To help clarify this point that the lack of power to say no to employment means a lack of true consent to employment, I've made some minor edits to the dialog. Here's the new exchange between Mac and Dennis as they discuss the market for labor in an economy where poverty exists. It's basically how I interpret the scene every time I watch it.

Dennis: We've got to pop by Monster.com and put up a job opening for a shit job that I'm legally not allowed to pay anything less for someone to take.

Mac: The what? A shit job? Why would you offer someone a shit job?

Dennis: What do you mean why would I offer someone a shit job? Why in the hell do you think we've never eliminated poverty? The whole point of poverty in the first place is to get the workers afraid and stressed, so we can offer them a nice low wage without benefits or dignity, and you know… they can’t refuse. Because of the implication.

Mac: Oh, uh… okay?

Dennis: Dude, dude, think about it. They're out in the middle of the job market with some employer offering minimum wage. They look around and what do they see? Nothing but unemployed people. “Ahhh, there’s tens of millions of people in need of a job. What am I going to do? Say no?”

Mac: Okay… that seems really dark.

Dennis: Nah, it’s not dark. You’re misunderstanding me bro.

Mac: I think I am.

Dennis: Yeah, you are. Because if the worker said no, then the answer is obviously no.

Mac: No. Right.

Dennis: But the thing is they're not going to say no. They would never say no. Because of the implication.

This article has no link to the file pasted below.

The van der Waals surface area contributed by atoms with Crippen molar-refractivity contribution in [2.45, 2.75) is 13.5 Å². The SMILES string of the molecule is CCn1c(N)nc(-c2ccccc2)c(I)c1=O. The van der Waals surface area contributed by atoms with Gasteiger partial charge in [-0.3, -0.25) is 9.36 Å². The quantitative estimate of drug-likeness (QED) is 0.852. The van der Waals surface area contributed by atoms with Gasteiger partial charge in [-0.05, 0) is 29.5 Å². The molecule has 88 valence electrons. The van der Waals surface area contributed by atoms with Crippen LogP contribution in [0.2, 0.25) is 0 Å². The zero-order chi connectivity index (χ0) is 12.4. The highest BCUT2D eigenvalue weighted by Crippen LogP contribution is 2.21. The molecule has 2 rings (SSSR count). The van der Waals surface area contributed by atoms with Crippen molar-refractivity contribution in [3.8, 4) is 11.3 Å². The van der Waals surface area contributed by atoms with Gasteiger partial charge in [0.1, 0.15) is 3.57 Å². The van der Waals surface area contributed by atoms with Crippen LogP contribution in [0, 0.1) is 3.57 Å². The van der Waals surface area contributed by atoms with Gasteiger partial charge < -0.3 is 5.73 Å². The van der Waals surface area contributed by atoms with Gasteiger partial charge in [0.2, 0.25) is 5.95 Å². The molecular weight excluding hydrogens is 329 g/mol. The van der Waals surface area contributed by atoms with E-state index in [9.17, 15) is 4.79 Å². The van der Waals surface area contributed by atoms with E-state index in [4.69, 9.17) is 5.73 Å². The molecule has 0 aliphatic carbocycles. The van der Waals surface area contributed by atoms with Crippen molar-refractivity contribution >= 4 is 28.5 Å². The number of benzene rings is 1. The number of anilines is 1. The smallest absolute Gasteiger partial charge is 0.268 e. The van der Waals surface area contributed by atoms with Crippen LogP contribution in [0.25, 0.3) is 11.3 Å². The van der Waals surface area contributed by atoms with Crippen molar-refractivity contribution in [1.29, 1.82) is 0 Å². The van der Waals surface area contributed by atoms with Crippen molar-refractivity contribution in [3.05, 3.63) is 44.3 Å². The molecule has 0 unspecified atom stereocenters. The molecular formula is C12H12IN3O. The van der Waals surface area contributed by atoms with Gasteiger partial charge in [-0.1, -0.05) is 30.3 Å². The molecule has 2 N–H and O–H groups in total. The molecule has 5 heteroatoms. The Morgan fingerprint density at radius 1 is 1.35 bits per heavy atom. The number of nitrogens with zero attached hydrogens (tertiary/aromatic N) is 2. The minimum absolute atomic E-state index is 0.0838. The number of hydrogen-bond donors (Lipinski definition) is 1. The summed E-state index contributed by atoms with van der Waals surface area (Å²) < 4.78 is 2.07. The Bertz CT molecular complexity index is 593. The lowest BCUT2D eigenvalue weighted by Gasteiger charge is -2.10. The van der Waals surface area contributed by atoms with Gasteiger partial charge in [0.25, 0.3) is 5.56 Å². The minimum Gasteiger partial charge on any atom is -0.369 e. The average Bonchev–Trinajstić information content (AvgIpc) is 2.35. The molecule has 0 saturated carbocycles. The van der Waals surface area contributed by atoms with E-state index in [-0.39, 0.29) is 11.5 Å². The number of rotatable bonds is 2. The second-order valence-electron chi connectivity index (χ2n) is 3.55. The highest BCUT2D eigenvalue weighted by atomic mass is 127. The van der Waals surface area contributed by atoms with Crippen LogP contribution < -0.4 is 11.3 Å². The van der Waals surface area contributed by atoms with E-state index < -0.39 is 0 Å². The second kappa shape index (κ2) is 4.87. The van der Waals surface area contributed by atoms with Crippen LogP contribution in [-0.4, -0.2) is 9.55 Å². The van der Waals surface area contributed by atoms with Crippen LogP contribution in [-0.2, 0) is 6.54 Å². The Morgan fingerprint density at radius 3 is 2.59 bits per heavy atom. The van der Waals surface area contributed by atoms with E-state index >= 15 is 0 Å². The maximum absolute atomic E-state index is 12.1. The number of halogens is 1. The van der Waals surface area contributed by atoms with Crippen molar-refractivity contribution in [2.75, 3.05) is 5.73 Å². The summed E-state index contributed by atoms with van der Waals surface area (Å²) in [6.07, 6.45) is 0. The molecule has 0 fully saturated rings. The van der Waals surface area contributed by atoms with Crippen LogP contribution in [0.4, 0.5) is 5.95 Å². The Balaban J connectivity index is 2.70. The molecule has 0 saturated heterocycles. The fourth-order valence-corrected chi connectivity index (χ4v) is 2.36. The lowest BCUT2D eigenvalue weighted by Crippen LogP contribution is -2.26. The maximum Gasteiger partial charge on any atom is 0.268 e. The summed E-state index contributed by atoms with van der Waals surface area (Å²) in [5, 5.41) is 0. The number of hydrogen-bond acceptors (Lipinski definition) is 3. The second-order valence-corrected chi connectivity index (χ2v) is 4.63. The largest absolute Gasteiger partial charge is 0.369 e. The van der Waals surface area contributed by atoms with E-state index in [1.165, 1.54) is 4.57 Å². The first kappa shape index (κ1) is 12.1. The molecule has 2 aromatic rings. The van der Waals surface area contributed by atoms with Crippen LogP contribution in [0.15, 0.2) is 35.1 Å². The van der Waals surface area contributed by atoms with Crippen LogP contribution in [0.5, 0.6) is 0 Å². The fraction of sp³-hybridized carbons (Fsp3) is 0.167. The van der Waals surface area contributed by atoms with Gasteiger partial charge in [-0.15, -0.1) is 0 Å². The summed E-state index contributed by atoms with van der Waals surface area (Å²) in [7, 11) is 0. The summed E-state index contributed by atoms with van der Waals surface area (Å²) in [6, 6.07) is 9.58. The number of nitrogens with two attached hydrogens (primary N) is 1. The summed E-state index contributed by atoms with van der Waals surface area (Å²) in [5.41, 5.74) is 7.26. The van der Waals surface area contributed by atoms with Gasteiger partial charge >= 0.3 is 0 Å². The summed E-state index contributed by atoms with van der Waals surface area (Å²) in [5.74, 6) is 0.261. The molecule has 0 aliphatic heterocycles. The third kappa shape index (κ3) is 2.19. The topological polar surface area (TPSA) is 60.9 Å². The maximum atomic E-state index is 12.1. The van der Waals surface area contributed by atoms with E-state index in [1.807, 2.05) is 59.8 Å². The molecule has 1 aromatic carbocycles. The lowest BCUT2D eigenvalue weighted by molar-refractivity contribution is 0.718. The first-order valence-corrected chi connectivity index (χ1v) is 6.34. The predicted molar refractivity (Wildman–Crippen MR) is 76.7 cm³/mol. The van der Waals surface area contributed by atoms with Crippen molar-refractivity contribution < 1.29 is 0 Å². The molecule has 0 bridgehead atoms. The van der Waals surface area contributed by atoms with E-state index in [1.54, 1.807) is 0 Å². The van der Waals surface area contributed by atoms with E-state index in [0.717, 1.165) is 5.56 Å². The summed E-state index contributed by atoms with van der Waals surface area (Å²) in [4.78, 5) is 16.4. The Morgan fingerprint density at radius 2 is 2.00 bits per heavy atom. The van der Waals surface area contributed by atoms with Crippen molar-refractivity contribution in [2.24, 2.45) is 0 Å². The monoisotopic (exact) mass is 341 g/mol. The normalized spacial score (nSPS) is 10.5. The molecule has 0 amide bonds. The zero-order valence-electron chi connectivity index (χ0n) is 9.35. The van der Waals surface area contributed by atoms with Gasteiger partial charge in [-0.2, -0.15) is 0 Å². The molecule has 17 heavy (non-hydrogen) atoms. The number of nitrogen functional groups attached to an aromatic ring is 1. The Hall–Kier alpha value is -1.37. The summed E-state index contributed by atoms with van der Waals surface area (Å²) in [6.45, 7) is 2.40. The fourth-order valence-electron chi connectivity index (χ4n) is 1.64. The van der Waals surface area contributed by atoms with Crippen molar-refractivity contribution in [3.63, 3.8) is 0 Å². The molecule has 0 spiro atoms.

Mac: Now… you’ve said that word, “implication” a couple of times. What implication?

Dennis: The implication that things might go wrong for them if they refuse to work for me. Not that things are going to go wrong for them, but they're thinking that they will.

Mac: But it sounds like they don’t want to work for you.

Dennis: Why aren’t you understanding this?

Mac: I don’t…

Dennis: They don’t know whether they want to work for me. That’s not the issue.

Mac: Are you going to hurt workers?

Dennis: I’m not going to hurt workers!

Mac: Oh okay.

Dennis: Why would I ever hurt workers?

Mac: I don’t know.

Dennis: I feel like you’re not getting this at all.

Mac: I’m not getting it.

Dennis: God damn... (looks over at rich person nearby) well don’t you look at me like that. You certainly wouldn’t be in any danger.

Mac: So they are in danger!

Dennis: No one’s in any danger! How could I make that any more clear to you? Okay. It’s an implication of danger.

Mac: (Stares silently at Dennis in response)


As long as poverty exists, there is an implication of danger that things might go wrong for us if we refuse the jobs that are offered to us, or refuse to do things our employers ask us to do, or if we say things employers might not like. Not that things are definitely going to go wrong for us if we say no to these things. It's possible we'll find a different and better job, or we won't lose our jobs for saying no or disagreeing with our employers. It's possible we'll get some form of assistance from the government (even though 13 million people in poverty aren't). It's possible we'll get some help from our friends or families or charities that prevent the worst from happening. But as long as the possibility exists that the worst could happen, that we could fall into poverty and die as a result, then we're only saying yes because we can't really say no, and that is not how consent works.

Don't be a Dennis. Support unconditional basic income, so everyone has the power to say no.


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Unconditional basic income (UBI) advocate with a crowdfunded basic income; Author of Let There Be Money; Senior Advisor to Humanity Forward; BasicIncomeToday.com editor; Fund for Humanity board member